far away from polemics. I hate it when people tell me what to do. I
think, âYou donât even know me! How could you possibly tell me
what to do?â So I make work thatâs made of questions, not answers.
And, as this particular work moved away from a silent meditation
toward language and stories, it came to rest on the most basic of all
questions: What is truth? What is suffering? What is justice?

The history of this project is a long one. Iâve made works using
telepresence before, but, for various legal and logistical reasons,
never in the United States. In 1997, I designed a work in a small town
in Austria for the cultural centerâa thirteenth-century churchâand
its neighboring high-security prison. My plan was to build a video
studio in the prison, where a prisoner would sit still for two months.
His image would be beamed onto a life-sized cast of his body that
would be placed in the apse of the church. It would be a kind of
living statue, made of light and plaster. The work, called âLife,â
would be about the function of telepresence in contemporary culture
and the contrasting attitudes toward the body held by the church
(incarnation) and the prison (incarceration). After working on this
for several months, the project was cancelled, for reasons having to
do with ownership of the prisonerâs image. Once incarcerated, the
prisoner no longer owns his own image and so cannot let anyone else
use it. The work was never completed.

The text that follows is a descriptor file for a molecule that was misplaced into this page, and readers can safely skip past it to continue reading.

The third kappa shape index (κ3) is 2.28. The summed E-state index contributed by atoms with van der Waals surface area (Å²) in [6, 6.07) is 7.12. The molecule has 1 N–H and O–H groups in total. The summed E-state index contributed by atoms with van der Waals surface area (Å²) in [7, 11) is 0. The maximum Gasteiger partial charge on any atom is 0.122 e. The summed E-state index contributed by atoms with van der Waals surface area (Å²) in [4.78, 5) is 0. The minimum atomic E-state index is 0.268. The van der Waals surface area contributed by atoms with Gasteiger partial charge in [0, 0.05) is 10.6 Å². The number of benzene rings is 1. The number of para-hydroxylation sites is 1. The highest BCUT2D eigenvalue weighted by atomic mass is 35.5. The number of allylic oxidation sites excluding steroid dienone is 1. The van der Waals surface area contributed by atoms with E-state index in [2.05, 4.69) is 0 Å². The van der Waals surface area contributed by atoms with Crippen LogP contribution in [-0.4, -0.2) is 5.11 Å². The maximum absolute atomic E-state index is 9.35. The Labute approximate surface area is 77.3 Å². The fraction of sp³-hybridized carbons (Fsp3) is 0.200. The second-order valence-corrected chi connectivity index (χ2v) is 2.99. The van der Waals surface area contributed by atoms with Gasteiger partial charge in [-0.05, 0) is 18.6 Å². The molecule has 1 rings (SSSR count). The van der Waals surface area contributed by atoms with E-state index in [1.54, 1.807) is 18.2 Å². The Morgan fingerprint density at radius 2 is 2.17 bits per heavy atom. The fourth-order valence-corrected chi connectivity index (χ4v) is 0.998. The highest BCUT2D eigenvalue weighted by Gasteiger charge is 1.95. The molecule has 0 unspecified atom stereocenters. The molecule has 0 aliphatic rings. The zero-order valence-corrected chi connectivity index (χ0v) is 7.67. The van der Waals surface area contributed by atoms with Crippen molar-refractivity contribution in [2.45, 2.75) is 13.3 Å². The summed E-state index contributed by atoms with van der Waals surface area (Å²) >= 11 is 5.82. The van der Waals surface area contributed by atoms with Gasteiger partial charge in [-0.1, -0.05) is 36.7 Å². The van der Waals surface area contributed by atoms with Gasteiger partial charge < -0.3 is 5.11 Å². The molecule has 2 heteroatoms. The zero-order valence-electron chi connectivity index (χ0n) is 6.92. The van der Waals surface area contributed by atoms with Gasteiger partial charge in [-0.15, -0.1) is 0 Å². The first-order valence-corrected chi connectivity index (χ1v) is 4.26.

Shortly after that, I began working on a collaboration that would have
beamed prisoners at New Yorkâs Sing Sing prison into the Whitney
Museum, a work highlighting the functions of two very different
heavily guarded institutions. A few weeks after this version was
abandoned, for technical reasons, I was describing it to Germano
Celant, a curator-at-large. An hour after our meeting, he faxed me a
terse âhave located prison and cultural institution.â We did the
project that spring in Milan as a collaboration between the Fondazione
Prada and San Vittore prison.

The most difficult part of this work, for me, was the exploitation
angle. A prisoner sits motionless for months in a museum, and I
sign my name to it as âmyâ art work. Germano and I decided to
spend time in the prison, talking to inmates and looking for a
willing collaborator. The prisoners I worked with at San Vittore
were white-collar criminals, extremely smart men responsible in
various ways for dismantling the Italian economy. They knew Greek and
Latin and were charming and courteous. They were allowed to cook in
the well-equipped prison kitchen, and they had big knives and wine
collections. They were busy writing books and articles and could
receive visitors. Most of them were wearing Armani and, sometimes,
if it was chilly, some would wear very stylish quilted vests. The
only thing that was off about their outfits was the shoes. They were
wearing slippers, because they were going nowhere. Ever.

The Italian prisoners discussed the project with us while subtly
directing my attention, in their expert and seemingly offhand lawyerly
way, toward an inmate who was sitting quietly in the corner. Soon,
I was directing all my attention and questions to him. They had, of
course, decided who my collaborator would be. Santino was a bank
robber and murderer, having inadvertently shot some people on his
way out of the bank. He was serving a life sentence. He was also